Etiquette, manners, and beyond! In this bonus episode, Nick and Leah answer listener questions about cleaning a roommate's dishes, hovering over people in restaurants, seating in taxis, avoiding conversations with drivers, unfollowing exes on social media, handling a coworker's after-hours messages, vaping in offices, splitting restaurant bills, telling provocative stories, standing on escalators, and much more. Please subscribe! (We'd send you a hand-written thank you note if we had your address.)
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Hosts: Nick Leighton & Leah Bonnema
Producer & Editor: Nick Leighton
Theme Music: Rob Paravonian
[Instrumental Musical Introduction]
Nick: Hey, everybody, it's Nick Leighton.
Leah: And I'm Leah Bonnema!
Nick: We're in New York today, and we have a lot of good questions-
Leah: Great questions!
Nick: -and they're from the wilderness.
Nick: Was that a ... It wasn't a howl.
Leah: No, that was a "Woo-ooooooo!"
Nick: Okay, so our first question is: "Am I expected to clean my roommate's dishes?"
Leah: Oh, I was excited about this one.
Nick: [Giggling] Well, the word "expected," I think, is a little loaded here.
Leah: I love that we just take the question, and we're like, "What are you really asking us?"
Nick: Yep, yep ... What's your take? You've had roommates. I've had roommates.
Leah: I feel like the question is: "I don't want to have to clean my roommate's dishes." That's what I feel like the "expect" [crosstalk]
Nick: The issue here is that there's currently a dish problem here.
Nick: There are currently dishes in the sink, and they're not my dishes.
Nick: So, the question is - what do we do about it?
Nick: I guess the first question is - what's the agreement? What are the house rules?
Nick: What have we decided? Have we decided anything? If we have not had this discussion about what's up, I think we need to have that discussion.
Nick: This is not an etiquette thing. This is just a household harmony thing.
Leah: And I think that having the conversation helps with any etiquette moving forward.
Nick: True! It's a good foundation. Yep.
Leah: Also, when I read this, I thought about ... I think I must have really committed some etiquette crimes. You know, when you're in your 20s, and you're just like cavalier?
Leah: You're like, "Oh, I was living with people who lived probably differently than ..."
Leah: You just wanna ... My face turned red.
Nick: Oh, so you were the culprit?
Leah: I don't know if I was the culprit-
Nick: You were the dish-leaver.
Leah: I think I was other things. Do you know what I mean?
Nick: We'll put a pin in that.
Nick: But I think, in general, people have very different thoughts about what is acceptable to them with dishes. Some people feel like that dish needs to be cleaned as soon as it's made dirty. Some people are okay leaving things, and then we do dishes at the end of the day.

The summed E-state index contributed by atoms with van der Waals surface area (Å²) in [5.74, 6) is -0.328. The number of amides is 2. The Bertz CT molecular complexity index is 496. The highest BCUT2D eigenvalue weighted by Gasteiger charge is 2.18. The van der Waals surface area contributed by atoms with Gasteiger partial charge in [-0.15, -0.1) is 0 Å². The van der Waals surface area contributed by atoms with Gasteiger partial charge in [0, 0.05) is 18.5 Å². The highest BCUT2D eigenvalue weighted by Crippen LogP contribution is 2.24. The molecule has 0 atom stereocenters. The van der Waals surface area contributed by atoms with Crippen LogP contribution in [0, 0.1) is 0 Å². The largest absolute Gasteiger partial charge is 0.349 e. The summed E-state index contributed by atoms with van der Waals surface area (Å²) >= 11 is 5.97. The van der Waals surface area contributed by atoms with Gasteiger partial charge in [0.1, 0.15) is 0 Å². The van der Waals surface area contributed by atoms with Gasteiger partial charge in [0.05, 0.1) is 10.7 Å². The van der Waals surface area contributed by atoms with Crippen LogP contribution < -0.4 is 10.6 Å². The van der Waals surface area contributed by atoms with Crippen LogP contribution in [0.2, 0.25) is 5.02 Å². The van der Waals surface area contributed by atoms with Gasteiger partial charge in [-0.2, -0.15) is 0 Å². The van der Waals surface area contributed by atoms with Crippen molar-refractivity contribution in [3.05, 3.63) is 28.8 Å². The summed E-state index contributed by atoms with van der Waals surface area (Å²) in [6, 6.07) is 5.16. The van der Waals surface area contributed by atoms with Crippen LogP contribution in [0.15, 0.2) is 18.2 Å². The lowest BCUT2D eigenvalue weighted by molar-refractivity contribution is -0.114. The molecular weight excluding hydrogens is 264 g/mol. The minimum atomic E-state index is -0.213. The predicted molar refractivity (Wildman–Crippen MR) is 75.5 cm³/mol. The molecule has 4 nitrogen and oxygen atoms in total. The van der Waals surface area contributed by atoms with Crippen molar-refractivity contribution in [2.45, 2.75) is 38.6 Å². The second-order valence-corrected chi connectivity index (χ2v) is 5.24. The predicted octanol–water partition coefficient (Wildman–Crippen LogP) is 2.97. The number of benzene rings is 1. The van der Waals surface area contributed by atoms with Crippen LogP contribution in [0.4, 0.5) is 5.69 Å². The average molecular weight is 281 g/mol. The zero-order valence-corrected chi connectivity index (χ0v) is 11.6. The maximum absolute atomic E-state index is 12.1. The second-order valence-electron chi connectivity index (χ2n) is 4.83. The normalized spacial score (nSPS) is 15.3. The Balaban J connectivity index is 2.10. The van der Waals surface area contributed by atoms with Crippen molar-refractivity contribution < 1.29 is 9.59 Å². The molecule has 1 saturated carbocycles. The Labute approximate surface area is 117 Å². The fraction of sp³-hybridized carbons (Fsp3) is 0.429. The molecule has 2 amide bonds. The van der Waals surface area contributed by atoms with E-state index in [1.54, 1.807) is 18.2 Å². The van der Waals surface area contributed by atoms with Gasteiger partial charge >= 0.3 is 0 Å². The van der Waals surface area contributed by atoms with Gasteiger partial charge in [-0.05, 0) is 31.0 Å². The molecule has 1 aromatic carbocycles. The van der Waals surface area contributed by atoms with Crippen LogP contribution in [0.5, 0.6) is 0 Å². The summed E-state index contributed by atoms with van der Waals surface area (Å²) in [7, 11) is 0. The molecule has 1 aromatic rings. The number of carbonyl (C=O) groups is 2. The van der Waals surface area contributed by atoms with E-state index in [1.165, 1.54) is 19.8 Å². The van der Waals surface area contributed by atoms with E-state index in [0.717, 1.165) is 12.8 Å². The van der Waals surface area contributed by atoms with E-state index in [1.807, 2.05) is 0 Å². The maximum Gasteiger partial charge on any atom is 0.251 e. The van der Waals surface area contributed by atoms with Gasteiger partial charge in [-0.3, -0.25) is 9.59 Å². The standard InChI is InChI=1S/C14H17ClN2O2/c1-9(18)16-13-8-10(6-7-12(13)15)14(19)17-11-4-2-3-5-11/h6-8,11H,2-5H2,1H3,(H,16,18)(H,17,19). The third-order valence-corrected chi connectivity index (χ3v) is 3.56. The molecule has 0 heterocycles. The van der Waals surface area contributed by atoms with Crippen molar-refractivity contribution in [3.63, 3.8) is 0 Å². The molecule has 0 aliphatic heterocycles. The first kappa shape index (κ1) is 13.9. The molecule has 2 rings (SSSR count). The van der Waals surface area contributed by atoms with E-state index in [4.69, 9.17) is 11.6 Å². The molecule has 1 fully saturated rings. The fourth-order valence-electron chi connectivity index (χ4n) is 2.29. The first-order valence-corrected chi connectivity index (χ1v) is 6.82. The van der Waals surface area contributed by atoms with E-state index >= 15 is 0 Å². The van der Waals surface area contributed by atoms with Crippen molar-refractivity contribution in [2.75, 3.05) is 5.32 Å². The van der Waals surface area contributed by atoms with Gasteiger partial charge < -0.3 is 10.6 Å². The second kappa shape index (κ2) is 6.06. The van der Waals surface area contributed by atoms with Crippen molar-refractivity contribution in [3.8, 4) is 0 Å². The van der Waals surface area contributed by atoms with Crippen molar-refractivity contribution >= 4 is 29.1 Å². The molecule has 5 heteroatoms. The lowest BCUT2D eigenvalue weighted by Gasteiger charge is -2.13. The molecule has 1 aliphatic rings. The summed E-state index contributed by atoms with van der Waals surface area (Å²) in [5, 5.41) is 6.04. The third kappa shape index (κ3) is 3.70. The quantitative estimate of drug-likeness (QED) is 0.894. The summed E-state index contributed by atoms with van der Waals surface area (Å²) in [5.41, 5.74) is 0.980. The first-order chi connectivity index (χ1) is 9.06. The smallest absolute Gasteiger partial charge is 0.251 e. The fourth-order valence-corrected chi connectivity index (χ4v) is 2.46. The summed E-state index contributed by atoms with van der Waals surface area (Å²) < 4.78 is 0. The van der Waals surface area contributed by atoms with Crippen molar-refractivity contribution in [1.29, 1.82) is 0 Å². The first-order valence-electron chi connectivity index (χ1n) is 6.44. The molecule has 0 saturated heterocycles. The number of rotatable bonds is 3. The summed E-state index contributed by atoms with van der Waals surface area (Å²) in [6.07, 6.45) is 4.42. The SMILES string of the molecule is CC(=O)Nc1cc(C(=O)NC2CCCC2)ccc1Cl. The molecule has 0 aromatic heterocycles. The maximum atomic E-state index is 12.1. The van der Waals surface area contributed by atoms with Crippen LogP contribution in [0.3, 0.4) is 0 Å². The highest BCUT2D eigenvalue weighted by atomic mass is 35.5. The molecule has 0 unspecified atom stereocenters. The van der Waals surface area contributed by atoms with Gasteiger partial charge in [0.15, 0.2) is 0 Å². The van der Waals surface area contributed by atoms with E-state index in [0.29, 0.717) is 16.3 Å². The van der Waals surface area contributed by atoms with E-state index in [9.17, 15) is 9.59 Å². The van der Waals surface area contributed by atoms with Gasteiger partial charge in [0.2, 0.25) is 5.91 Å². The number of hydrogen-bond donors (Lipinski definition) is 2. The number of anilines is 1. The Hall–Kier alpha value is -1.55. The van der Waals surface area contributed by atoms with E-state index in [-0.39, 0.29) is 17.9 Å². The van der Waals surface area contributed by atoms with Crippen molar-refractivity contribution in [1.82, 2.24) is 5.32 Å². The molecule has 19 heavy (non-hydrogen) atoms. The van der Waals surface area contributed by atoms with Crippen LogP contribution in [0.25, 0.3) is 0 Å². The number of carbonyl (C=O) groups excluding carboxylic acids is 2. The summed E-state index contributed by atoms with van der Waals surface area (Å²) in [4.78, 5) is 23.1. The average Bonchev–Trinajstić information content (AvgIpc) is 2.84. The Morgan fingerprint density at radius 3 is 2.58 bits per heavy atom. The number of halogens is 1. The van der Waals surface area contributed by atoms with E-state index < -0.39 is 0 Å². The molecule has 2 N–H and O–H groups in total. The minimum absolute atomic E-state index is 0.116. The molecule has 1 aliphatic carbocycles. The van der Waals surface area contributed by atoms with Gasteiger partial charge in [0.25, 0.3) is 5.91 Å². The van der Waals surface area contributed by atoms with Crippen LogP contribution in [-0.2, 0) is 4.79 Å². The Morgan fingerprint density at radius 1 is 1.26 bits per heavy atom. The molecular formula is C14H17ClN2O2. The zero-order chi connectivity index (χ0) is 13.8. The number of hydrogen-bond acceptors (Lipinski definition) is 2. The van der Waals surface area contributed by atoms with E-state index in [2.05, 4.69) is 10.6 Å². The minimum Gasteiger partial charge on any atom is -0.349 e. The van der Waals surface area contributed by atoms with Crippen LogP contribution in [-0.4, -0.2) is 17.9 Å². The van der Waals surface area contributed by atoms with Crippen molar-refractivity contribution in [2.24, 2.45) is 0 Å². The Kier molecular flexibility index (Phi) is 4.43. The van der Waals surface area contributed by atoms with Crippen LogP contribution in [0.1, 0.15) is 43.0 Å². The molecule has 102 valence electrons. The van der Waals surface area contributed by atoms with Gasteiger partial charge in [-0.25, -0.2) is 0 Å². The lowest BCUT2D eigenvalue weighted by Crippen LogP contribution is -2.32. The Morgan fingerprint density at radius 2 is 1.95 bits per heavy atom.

Nick: Some people are like, "We'll do it at the end of the week." Some people ... Everybody has their own thing. I think you just want to kind of be on the same page about what everybody's expectations are.
Nick: Then, I think if we were on the same page, then, yeah, you should do your roommate's dishes, if they're there, and that's what it is because, ideally, they'll do yours.
Leah: Yeah. If they're doing yours, then you can do theirs.
Nick: Right. So, I think we just want to come to the same understanding.
Nick: Then, harmony will reign.
Leah: Harmony will prevail.
Leah: If not-
Nick: Move out.
Nick: Our next question comes from Maine, so maybe you know him. Josh says he wants our thoughts on hovering over people at a restaurant when you're waiting for a table!
Leah: When Josh says "hover," we know-
Nick: We know what that means.
Leah: We know what that means.
Nick: Yeah, that's aggressively, right?
Leah: Yeah, these people are rude.
Nick: Well, the people that are dining, or the people that are [crosstalk]
Leah: The hover-ers.
Nick: Hm. Now, I want to take some other side here just for purposes of discussion.
Leah: Well, if you got a coffee for six hours in a busy restaurant-
Nick: Right. I have seen people sit down at a table, and they're clearly done, and it is a very busy cafe. They know people are waiting because we're all standing over you because it's a very small space ... You are continuing on your conversation. You're like, "Oh, we're just having a great time catching up." I think, at some point, you are being rude by holding this table.
Leah: I agree with that.
Nick: So, I think in a café situation, I think we've gotta keep moving along.
Leah: If it's packed and you're just hanging?
Nick: Yeah, but then there is the line where you need to hover, in some instances, because you need to get that table when it's available. There are times when you gotta slide in.
Leah: Right. It's so stressful. I'm so stressed.
Nick: Right? So, these are our thoughts, Josh. These are our thoughts on hovering.
Leah: I mean, is the person leaning into you? That's rude.
Nick: Physical contact is not polite.
Leah: You also don't want someone standing over you!
Nick: Lording over? Yeah, that feels uncomfortable ... Yeah. Also, I think when you're close by, people know you're waiting.
Nick: I think they get a sense of the personal space boundaries sort of being intruded upon, and they get the signal. So, I don't think we have to get too close to make the point.
Nick: Right. So, I guess that's that.